Driving home from the park today, I turned on the radio. I usually don’t because I like to just drive and enjoy the scenery but Maverick is banned from daycare for two weeks – kennel cough vaccine – sheds for two weeks so he could infect other dogs – so we went to the big park today and walked a mile and a half. This is half my usual, but he decided at 1.4 miles that he was done, planted himself beneath a tree, and panted like he was about to keel over. (It was barely 70 degrees out, he got a drink of water and after a bit was able to meander to the car. Can we say “drama queen?” (He informs me he is not a queen, by the way)
To drown out the panting from the back seat – I did mention drama, right – I turned on the radio. The big news was the expiration of the ban on evictions. I sympathize with people who are struggling now. Shutting down the economy for all those months was brutal – so many people suffered. Most landlords, in my experience, are people who have bought a second home and rent it out in the hopes that someday, it will be paid off, and then will actually generate income, but in the meantime are using the rent payments to pay the mortgage and any other bills that go along with upkeep on that property. There seems to be a picture of landlords as all filthy rich tyrants who can go years without collecting rent and while I’m sure there are plenty of those, I’m sure there are plenty of just regular people trying to get by.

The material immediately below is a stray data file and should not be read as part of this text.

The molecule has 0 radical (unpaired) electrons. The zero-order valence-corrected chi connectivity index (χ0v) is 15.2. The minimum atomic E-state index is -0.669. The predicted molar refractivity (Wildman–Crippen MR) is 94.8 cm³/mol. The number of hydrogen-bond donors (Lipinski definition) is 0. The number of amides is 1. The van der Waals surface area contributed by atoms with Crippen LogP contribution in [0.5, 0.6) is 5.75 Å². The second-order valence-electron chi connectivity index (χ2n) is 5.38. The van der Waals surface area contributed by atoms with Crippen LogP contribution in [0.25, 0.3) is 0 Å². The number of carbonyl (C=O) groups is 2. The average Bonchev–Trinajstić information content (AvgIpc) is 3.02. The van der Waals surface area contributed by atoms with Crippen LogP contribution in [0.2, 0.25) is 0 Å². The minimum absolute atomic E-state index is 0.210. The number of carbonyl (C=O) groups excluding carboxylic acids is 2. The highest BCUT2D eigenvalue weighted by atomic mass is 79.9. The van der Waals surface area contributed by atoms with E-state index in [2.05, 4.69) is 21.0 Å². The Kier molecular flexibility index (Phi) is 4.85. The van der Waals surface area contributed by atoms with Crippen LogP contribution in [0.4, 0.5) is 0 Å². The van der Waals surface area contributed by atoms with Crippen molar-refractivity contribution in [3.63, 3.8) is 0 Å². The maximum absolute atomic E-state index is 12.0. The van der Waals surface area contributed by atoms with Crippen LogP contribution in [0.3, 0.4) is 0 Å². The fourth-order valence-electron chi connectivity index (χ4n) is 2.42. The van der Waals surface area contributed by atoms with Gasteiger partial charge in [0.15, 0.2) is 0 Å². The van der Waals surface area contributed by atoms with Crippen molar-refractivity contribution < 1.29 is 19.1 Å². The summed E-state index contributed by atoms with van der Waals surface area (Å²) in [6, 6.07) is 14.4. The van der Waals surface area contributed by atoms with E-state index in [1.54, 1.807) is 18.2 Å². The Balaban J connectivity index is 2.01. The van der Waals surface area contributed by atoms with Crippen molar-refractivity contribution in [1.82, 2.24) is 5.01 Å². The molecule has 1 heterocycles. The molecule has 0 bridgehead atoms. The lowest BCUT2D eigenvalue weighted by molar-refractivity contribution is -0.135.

For the filthy rich, this ban was no problem. For the regular guy, it has been. The bills still needed to be paid, and for all the talk of mortgage payments being delayed, we never saw that here (we don’t own a second property, we’re paying on our home). Where were they supposed to get the money to pay those bills?
Now the people who haven’t paid rent in over a year are in danger of becoming homeless. The sympathetic part of me feels bad for them. But another part of me is asking – what did they do with the money they would have been using for rent for this past 18 months? What did they do with the extra money they got from the government (yes, almost all of us got the checks, not judging there)? Did they think they were never going to have to pay the rent again? They could have saved the normal rent payment and at least earned some interest on it. Or they could have invested it and earned even more.
Yet we’re meant to feel sorry for them. I’m having a hard time doing that. Maybe it’s because I know people who chose to not pay rent, even though they could well afford it, knowing that they couldn’t be kicked out, and spent the money on themselves. Maybe it’s because I know some of those smaller landlords who have been forced to sell out to huge companies who run multiple rentals. (And do you think those are going to let anyone off the hook for past rent?)
It’s a mess. And I can’t help but wonder if this is an example of socialism in action.